Author: Melissa A. Silver, XpertHR Legal Editor
On Friday, June 15, 2012, the Secretary of Homeland Security, Janet Napolitano, issued a memorandum announcing that effective immediately, young individuals who were brought into the United States as children and who meet certain criteria will be considered for relief from removal from the United States or from entering into removal proceedings. In order to be eligible for deferred action, individuals must demonstrate through verifiable documentation the following:
- That they came to the United States under the age of 16;
- They have continuously resided in the United States for at least five years preceding June 15, 2012 and were present in the United States on June 15, 2012;
- They are currently in school, have graduated from high school, have obtained a general education development certificate, or are honorably discharged veterans of the Coast Guard or Armed Forces of the United States;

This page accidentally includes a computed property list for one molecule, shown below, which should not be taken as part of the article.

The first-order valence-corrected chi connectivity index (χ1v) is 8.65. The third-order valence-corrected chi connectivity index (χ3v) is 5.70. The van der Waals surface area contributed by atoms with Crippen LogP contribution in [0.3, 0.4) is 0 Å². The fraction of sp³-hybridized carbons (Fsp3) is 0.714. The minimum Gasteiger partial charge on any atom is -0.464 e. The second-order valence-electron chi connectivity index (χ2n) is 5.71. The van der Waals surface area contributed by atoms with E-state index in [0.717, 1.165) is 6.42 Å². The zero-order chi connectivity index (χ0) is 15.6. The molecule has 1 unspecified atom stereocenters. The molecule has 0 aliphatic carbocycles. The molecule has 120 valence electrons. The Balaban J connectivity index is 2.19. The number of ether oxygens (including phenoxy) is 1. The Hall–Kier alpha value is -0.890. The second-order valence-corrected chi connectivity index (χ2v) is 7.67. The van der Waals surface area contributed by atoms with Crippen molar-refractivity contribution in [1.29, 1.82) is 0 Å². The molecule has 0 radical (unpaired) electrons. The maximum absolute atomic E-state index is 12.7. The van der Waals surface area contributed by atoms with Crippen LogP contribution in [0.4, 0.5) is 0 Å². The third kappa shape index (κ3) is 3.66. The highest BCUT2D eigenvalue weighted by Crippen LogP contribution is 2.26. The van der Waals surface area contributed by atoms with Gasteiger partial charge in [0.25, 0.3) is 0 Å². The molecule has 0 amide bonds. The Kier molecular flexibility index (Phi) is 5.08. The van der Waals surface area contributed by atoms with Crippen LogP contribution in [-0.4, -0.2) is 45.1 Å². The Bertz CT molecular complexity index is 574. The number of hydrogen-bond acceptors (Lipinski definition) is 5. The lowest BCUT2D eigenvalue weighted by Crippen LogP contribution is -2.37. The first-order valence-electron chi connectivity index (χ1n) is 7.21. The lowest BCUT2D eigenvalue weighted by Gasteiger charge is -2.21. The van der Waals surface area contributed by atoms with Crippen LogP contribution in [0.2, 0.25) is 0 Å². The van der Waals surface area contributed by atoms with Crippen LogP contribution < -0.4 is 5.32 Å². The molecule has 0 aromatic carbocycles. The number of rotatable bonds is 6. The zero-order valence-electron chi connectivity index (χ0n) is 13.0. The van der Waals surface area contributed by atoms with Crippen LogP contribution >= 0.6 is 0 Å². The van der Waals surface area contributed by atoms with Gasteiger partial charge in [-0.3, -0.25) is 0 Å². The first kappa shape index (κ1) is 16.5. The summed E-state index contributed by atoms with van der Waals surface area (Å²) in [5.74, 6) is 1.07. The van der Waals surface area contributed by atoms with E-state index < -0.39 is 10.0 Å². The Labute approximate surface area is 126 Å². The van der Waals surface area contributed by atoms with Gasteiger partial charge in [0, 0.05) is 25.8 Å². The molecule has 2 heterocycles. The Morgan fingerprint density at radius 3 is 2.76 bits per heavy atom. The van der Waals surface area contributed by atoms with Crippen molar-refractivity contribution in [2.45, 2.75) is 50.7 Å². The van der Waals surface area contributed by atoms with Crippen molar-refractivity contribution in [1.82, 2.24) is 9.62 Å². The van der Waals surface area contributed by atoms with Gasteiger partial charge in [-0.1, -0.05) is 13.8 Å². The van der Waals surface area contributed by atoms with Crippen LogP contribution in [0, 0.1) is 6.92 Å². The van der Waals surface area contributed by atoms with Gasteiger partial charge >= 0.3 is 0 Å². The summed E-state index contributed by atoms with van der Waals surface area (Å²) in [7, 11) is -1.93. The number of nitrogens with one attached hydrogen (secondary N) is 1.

- Have not been convicted of a felony offense, a significant misdemeanor or offense, multiple misdemeanor offenses, or otherwise pose a threat to national security or public safety; and
- They are not above the age of 30.
The memorandum impacts employers because if an individual receives deferred action, he or she can apply for and obtain an authorization for employment from the United States Citizenship and Immigration Services (USCIS). Deferred actions will be granted in two year increments.
In the coming weeks, USCIS will announce procedures for individuals who are not in removal procedures or who are subject to a final order for removal. Likewise in the upcoming weeks, the United States Immigration and Customs Enforcement (ICE) will announce the process for qualified individuals who are in removal proceedings to request a review of their case.
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